April 9, 2022
For years my sermons all had the same title: “Sermon,” and in previous congregations, when I had a regular online blog…well…it was called (you guessed it) “Pastor’s Blog.” Not great for someone with an undergraduate degree in writing, so I thought about what would best express who and where I am as I approach the 37th anniversary of my ordination. After briefly considering “Rantings from the Rev,” I decided to turn instead to scripture.
During one of my early sermons, when I am appointed to a new congregation, I share my call story. Candidates for ministry are asked to reflect on which biblical call story is closest to their own, and early on my answer was Sarai, wife of Abram, who laughed when God revealed her future—becoming a mother at an advanced age. When I was called to ordained ministry, I (and many who knew me) could only laugh!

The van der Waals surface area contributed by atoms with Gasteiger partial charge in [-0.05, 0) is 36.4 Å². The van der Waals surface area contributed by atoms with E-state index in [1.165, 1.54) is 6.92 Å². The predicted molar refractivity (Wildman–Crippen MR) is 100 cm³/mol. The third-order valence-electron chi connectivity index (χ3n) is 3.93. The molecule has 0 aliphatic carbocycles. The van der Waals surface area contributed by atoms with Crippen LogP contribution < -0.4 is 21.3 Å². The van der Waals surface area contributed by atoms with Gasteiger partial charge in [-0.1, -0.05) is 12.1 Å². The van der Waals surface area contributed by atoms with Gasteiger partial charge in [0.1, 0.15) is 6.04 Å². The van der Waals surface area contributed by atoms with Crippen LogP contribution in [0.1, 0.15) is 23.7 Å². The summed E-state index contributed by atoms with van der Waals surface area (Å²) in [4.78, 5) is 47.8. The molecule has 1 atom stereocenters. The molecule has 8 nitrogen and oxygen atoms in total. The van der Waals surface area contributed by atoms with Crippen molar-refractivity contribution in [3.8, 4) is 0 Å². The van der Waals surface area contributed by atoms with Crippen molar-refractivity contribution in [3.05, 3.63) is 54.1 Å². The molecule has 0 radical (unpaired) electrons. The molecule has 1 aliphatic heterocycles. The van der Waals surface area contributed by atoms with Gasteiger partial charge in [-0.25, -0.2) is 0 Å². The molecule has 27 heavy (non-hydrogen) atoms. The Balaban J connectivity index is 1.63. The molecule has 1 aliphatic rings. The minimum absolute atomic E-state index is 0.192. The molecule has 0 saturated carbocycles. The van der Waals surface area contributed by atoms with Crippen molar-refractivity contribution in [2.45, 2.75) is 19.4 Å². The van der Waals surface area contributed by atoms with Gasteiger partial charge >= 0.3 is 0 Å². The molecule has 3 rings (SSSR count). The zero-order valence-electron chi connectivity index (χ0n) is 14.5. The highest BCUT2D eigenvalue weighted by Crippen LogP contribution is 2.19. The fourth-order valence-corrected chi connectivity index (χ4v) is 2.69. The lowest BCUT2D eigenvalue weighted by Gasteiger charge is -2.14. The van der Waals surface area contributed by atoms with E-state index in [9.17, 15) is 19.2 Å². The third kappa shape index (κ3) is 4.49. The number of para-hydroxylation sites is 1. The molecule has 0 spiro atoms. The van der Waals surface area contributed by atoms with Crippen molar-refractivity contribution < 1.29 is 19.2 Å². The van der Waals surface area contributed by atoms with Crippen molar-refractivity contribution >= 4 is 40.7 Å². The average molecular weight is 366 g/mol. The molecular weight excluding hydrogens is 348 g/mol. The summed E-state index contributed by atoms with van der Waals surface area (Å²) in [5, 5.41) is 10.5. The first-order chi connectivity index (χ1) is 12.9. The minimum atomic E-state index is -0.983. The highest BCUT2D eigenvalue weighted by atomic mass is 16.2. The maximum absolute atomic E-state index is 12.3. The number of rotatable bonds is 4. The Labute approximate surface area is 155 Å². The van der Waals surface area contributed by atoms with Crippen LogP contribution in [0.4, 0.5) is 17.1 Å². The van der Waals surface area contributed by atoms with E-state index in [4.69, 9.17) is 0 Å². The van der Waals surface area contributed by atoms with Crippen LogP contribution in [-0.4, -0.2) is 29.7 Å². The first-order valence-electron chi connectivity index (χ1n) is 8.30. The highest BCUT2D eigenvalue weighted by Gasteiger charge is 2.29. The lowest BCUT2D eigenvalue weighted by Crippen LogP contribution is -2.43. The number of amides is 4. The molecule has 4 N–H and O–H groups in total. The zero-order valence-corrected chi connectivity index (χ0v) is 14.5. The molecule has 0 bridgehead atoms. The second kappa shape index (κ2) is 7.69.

Now, my answer is Jeremiah: called at a young age (and clueless), he none-the-less trusted God to give him the words he was to speak—words that were often hard to speak, much less to hear. My seminary professors often exhorted us to “Comfort the Afflicted and Afflict the Comfortable,” to bring a prophetic word in seasons of complacency. “Jeremiah’s Complaint” is familiar to pastors who want to preach only what folks want to hear, pastors who want to be loved and not criticized. And so, Jeremiah decides to preach happy thoughts, only to feel that fire building within his bones.
My hope for you is that you feel that same fire. I feel an urgency for proclaiming the Gospel of God’s redeeming and transforming love through words and actions that are grace-filled but challenging—in other words: the toes I step on may very well be my own! I feel a fire in my bones for justice. I feel a fire in my bones for inclusivity. I’ve yet to meet a human beyond God’s love or a situation beyond God’s ability to redeem. That’s why Jeremiah bought a pricy piece of property during the Babylonian siege; his faith in God’s promised future was unshakable!
I also hope this forum will be a place to begin dialogue. We don’t have to agree on every matter of doctrine (or politics or hymn selection or…) but we do have to love each other. This is my passion. What’s yours?